The authors of this review set out to take a comprehensive look at the literature relating to the outcomes for Children of parents with learning disability to test assumptions that such children are at risk of poor outcomes.
The authors identified 26 studies from a database and reference search published in one year from March 2010 to March 2011.
They identified two groups of studies. The first looked at the association between parental learning disability and child outcomes where there was significant disadvantage. Some findings suggested that where there was low parental intellectual capacity this could negatively impact child outcomes. Others however suggested that child development in these situations approached the expected norms for the general population.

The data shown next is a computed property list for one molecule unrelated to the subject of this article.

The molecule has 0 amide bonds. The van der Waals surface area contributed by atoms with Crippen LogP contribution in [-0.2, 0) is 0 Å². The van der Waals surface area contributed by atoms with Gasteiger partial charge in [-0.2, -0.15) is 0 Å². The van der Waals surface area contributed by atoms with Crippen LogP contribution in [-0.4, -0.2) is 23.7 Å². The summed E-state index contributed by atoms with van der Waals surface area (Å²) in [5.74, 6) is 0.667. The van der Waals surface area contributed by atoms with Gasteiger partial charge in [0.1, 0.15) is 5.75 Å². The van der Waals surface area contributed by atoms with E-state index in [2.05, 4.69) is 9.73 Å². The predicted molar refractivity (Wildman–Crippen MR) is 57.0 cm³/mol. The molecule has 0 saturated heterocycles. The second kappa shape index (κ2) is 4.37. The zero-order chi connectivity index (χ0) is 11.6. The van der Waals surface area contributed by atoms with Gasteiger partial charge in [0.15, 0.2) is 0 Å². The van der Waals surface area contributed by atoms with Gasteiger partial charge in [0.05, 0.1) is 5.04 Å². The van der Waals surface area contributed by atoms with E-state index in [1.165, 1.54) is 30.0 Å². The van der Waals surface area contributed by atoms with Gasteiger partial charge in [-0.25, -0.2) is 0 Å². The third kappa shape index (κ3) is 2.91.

They also found a second, small group of studies which explored narrative accounts of childhood. These studies found social exclusion, bullying, and stigma were commonplace for the children involved. The studies also suggested that removal from parental care was a significant risk for this group of children.
They conclude that there is little consensus in the literature about likely developmental or behavioural outcomes. The studies they looked at usually involved children from clinical populations or other high-risk groups. The studies also typically focused on young children rather than following them through the whole of childhood and young adulthood.
Children of parents with intellectual disability: Facing poor outcomes or faring okay? Collings S & Llewellyn G, in Journal of Intellectual and Developmental Disability, 37, 1 , 65-82